While Danish students usually go to school from about 8 AM to 1 PM and often attend a publicly financed after-school club, the government and a large part of the opposition to the existing agreement wanted to extend the school day.  The additional time would be devoted to academic work and give less time for “free” play, which is something the Danes have always prioritized. Generally, the teachers were against this approach as well as the proposed changes to their workweek, which was viewed as a preliminary step to making the school day longer in the future. They wanted to solidify their right to a specific length of preparation time in a national agreement rather than leave it to local heads of school who may be pressured by budget considerations.

In the media, the government’s reform was presented as very popular; the general school debate over the last decade has been strongly influenced by mediocre PISA results. KL pointed to teachers’ working hours as the main cause of the PISA scores.

The teachers' union DLF, led by Anders Bondo Christensen (left), in grueling negotiations with Michael Ziegler (right) and KL (Photo: Scanpix)

The teachers’ union DLF, led by Anders Bondo Christensen (left), negotiated with Michael Ziegler (right) and KL (Photo: Scanpix)

At the start of the lockout, parents were faced with the prospect of no school and not knowing when it would start again. It was particularly awkward and difficult for the children. But the parents recruited grandparents, took vacation early or brought the kids along to their workplace as many companies established educational facilities or made space available for the kids. The vast majority in the population felt that this was a legitimate fight between municipalities and the teachers union, and that it should be fought without intervention.

On April 2nd, The Danish parliament passed a law that decided the terms and conditions of Danish teachers without consulting them. The DFL argued that the lockout was premature, heavy-handed, and unfairly one-sided in favor of the local authorities. The teachers union had lost the battle.

But what about the teachers? Many of them spent a month trying to mobilize support led by their trade union and used Facebook and email to show the Danes that they were against the action taken by KL. Most appeared to be delighted to get back to work, despite the general opposition to the agreement forced through by the government. After the conflict everyone worked together and the majority felt that there were no negative effects on cooperation inside the school. Many local governments and school leaders silently disapproved of the lockout. Despite the loss of one month, the mandatory tests and examinations were carried out according to plan. Whether the students have learned less will probably never be explored.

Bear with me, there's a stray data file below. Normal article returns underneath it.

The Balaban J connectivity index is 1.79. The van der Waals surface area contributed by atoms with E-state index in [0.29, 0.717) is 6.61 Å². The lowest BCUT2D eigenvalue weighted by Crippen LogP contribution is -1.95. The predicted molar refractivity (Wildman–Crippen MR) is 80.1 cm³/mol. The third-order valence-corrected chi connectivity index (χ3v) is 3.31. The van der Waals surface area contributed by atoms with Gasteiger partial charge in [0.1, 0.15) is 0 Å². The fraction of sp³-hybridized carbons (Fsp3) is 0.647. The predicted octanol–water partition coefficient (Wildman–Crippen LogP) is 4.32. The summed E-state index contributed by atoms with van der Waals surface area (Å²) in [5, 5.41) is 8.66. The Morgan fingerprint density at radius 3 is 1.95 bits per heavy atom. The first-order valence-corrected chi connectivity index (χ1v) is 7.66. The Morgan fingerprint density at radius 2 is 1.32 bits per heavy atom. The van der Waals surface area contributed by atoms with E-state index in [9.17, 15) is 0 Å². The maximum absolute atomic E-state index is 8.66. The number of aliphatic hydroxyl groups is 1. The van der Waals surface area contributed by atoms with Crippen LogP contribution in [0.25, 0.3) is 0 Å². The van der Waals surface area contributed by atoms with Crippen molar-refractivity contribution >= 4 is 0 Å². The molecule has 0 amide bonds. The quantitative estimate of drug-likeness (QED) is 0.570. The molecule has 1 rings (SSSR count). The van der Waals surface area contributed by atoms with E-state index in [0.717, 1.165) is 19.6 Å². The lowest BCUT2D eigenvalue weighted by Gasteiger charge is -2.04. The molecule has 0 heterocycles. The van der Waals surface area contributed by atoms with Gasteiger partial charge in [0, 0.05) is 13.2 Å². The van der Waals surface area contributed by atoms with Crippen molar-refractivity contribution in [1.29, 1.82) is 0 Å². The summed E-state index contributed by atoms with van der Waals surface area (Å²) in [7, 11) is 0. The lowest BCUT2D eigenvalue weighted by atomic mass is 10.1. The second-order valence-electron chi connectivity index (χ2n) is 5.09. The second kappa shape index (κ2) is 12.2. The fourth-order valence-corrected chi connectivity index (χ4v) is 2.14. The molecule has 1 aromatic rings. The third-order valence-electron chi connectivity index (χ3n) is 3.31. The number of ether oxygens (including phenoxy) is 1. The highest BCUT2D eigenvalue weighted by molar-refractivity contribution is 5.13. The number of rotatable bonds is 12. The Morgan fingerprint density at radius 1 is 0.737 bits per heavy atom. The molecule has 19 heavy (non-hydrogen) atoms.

On June 8th 2013, the government and a majority of the opposition in the parliament agreed upon the details for a new plan for school reform. Beginning in August of 2014, the students in Denmark will be spending more time in school. At the same time the applications to teacher training colleges in Denmark has dropped dramatically and 1 out of 2 teachers in Denmark is considering leaving the profession.

The debate over whether this additional teaching time will lead to a better school and more proficient students is ongoing. Meanwhile, at this year’s annual Soroe Meeting (a traditional meeting that brings together those most familiar with pressing educational concerns, including members of parliament, educational journalists, civil servants, researchers, and others) invitees met to discuss leadership and preparation for change. This annual meeting has a strong impact on Danish educational policy, which makes this year’s theme (“Klar til fremtidens skole,” meaning  “Ready for the School of the Future”) of great interest to those concerned about what will happen with Denmark’s schools in the near future. While reporters in attendance do not write about what is discussed at this informal meeting, many attendees shared their experiences on Twitter.

For more information:

Denmark: School Reform

Photo: Klaus Holsting

Anders Bondo Christensen
Photo: Klaus Holsting

The latest school reform proposal in Denmark calls for a 25-hour workweek for teachers, inclusion education, measurable goals, and a collaborative discussion about teacher training. Despite the fact that the reform has controversial implications for wages, work hours, and professional development, Anders Bondo Christensen (chairman of the Danish Union of Teachers) has garnered the support of the majority of teachers. Christensen is now hoping that Education Minister Christine Antorini will see that the plan is close to the government’s objectives.

Education Minister Christine Antorini

Education Minister Christine Antorini

However, in a controversial move, Minister Antorini has just  introduced a large-scale study in which more than 3,500 students in a total of 200 schools will be taught in their native languages, including Arabic and Turkish. In a press release, Antorini said, “We want to know more about what helps develop the language skills and knowledge of bilingual students. The trials will use and strengthen the tools that some schools and councils already have available today.”

Danish People's Party Education Spokesperson, Alex Ahrendsten

Danish People’s Party Education Spokesperson, Alex Ahrendsten

Alex Ahrendtsen, Danish People’s Party education spokesman, expressed the his disapproval.  “I’m shocked,” he said. “In the midst of school talks, she allows such a bomb blast.It destroys a really suitable climate for negotiations.” Instead, Ahrendtsen would prefer to see greater efforts to include bilingual students in Danish culture.

Other Nordic countries are debating similar issues and are watching closely.

For more information:

Please consult links embedded in the scan above, as well as those listed below.

Primary School Gets Back Hours in Mother Tongue (link in Danish)

Broad Support for Bondo’s Teacher Initiative (link in Danish)

Liberal Alliance: High school test should not determine access to secondary education (in Danish)